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PCAOB Strengthens Rule on Accountability for Contributing to Firm Violations

S.J. Steinhardt
Published Date:
Jun 14, 2024

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The Public Company Accounting Oversight Board (PCAOB) voted unanimously to expand liability for individuals involved in firm violations, changing the liability threshold from recklessness to negligence. It also proposed tighter rules around one of the ways auditors gather evidence to detect financial misstatements, Accounting Today and The Wall Street Journal reported.

The adoption of an amendment to PCAOB Rule 3502, previously titled Responsibility Not to Knowingly or Recklessly Contribute to Violations and originally enacted in 2005, governs the liability of an associated person of a registered public accounting firm who contributes to that firm’s violations of the laws, rules and standards that the PCAOB enforces.

The amendments change the threshold for liability for contributors to accounting firms’ violations of auditing standards, changing it to negligence from recklessness. The contributors are usually partners in charge of an audit or another firm that assisted in the work.

“With today’s adoption, the Board has aligned PCAOB rules to what investors already expect: that when an associated person’s negligence directly and substantially contributes to firm violations, the PCAOB has tools to hold them accountable,” said PCAOB Chair Erica Y. Williams in the announcement. “We are grateful for the comments we received from investors and other stakeholders on this change, and we look forward to monitoring the impact of the updated rule.”

The PCAOB defines negligence as the failure to exercise reasonable care or competence, covering a wider range of potential behavior in carrying out an audit, according to the Journal, standards to which auditors are already held in other situations. The Securities and Exchange Commission (SEC) already has the ability to seek civil penalties against these parties when they negligently cause firm violations, but the PCAOB does not.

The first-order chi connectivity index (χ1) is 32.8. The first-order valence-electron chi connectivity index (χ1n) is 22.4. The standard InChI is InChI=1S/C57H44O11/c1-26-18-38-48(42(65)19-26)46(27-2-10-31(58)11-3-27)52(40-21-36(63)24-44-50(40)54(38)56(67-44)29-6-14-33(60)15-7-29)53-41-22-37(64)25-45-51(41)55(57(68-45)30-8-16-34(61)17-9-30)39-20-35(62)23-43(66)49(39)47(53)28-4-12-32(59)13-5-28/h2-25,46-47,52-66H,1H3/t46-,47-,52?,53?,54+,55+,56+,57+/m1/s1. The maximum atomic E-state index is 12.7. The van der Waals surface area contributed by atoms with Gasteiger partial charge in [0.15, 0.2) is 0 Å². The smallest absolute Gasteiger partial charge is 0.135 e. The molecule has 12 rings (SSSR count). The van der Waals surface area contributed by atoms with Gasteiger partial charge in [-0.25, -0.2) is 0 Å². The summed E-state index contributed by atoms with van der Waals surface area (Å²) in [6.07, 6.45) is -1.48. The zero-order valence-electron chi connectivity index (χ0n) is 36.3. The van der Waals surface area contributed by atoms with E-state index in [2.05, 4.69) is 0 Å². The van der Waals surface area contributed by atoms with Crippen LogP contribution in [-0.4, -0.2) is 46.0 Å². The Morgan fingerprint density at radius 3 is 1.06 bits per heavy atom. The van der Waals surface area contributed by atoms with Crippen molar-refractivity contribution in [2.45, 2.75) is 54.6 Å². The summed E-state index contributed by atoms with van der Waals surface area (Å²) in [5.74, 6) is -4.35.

The Center for Audit Quality (CAQ) criticized the proposal. “These same types of concerns about generating inefficiency and ‘self-protective’ behavior among professionals may present an especially acute threat to smaller firms,” the CAQ said in a November 2023 letter to the PCAOB, the Journal reported.

The changes aren’t intended to ensnare junior professionals or other auditors who are responsibly executing their duties, said Williams, according to the Journal.

The Council of Institutional Investors (CII) generally supported the proposal in an October 2023 letter, saying lowering the threshold would bring it in line with other requirements for auditors, the Journal reported. 

The PCAOB also adopted amendments to two standards—AS 1105, "Audit Evidence," and AS 2301, "The Auditor's Responses to the Risks of Material Misstatement"—that aim to clarify auditors' responsibilities when they use technology-assisted analysis, to make sure they obtain sufficient appropriate audit evidence.

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